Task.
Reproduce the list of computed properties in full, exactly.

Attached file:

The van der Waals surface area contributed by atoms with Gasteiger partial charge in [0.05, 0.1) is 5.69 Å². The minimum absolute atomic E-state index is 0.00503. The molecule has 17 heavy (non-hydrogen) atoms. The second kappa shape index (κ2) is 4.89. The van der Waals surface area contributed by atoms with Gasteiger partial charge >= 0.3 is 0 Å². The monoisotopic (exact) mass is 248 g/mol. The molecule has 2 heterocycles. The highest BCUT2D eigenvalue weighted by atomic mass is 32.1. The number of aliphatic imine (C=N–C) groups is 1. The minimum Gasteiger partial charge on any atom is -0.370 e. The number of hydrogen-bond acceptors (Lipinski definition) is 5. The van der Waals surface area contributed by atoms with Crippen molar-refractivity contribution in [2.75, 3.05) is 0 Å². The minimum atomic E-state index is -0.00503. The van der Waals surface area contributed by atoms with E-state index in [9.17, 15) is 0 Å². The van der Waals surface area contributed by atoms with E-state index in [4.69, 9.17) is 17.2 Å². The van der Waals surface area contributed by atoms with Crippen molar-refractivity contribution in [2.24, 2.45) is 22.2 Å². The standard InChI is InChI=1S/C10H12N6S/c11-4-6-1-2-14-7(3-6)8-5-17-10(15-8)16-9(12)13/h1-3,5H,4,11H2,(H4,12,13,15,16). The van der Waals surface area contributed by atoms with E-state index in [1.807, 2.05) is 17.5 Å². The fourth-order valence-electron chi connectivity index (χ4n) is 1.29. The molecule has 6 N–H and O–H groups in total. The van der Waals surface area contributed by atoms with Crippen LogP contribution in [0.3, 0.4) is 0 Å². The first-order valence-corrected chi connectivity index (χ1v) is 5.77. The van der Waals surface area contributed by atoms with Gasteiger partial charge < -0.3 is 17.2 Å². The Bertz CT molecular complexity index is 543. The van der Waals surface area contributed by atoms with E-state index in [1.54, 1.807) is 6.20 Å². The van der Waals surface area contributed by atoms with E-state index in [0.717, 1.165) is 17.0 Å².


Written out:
The van der Waals surface area contributed by atoms with Gasteiger partial charge in [0.05, 0.1) is 5.69 Å². The minimum absolute atomic E-state index is 0.00503. The molecule has 17 heavy (non-hydrogen) atoms. The second kappa shape index (κ2) is 4.89. The van der Waals surface area contributed by atoms with Gasteiger partial charge >= 0.3 is 0 Å². The monoisotopic (exact) mass is 248 g/mol. The molecule has 2 heterocycles. The highest BCUT2D eigenvalue weighted by atomic mass is 32.1. The number of aliphatic imine (C=N–C) groups is 1. The minimum Gasteiger partial charge on any atom is -0.370 e. The number of hydrogen-bond acceptors (Lipinski definition) is 5. The van der Waals surface area contributed by atoms with Crippen molar-refractivity contribution in [2.75, 3.05) is 0 Å². The minimum atomic E-state index is -0.00503. The van der Waals surface area contributed by atoms with E-state index in [9.17, 15) is 0 Å². The van der Waals surface area contributed by atoms with E-state index in [4.69, 9.17) is 17.2 Å². The van der Waals surface area contributed by atoms with Crippen molar-refractivity contribution in [2.24, 2.45) is 22.2 Å². The standard InChI is InChI=1S/C10H12N6S/c11-4-6-1-2-14-7(3-6)8-5-17-10(15-8)16-9(12)13/h1-3,5H,4,11H2,(H4,12,13,15,16). The van der Waals surface area contributed by atoms with E-state index in [1.807, 2.05) is 17.5 Å². The fourth-order valence-electron chi connectivity index (χ4n) is 1.29. The molecule has 6 N–H and O–H groups in total. The van der Waals surface area contributed by atoms with Crippen LogP contribution in [0.3, 0.4) is 0 Å². The first-order valence-corrected chi connectivity index (χ1v) is 5.77. The van der Waals surface area contributed by atoms with Gasteiger partial charge < -0.3 is 17.2 Å². The Bertz CT molecular complexity index is 543. The van der Waals surface area contributed by atoms with E-state index in [1.54, 1.807) is 6.20 Å². The van der Waals surface area contributed by atoms with E-state index in [0.717, 1.165) is 17.0 Å².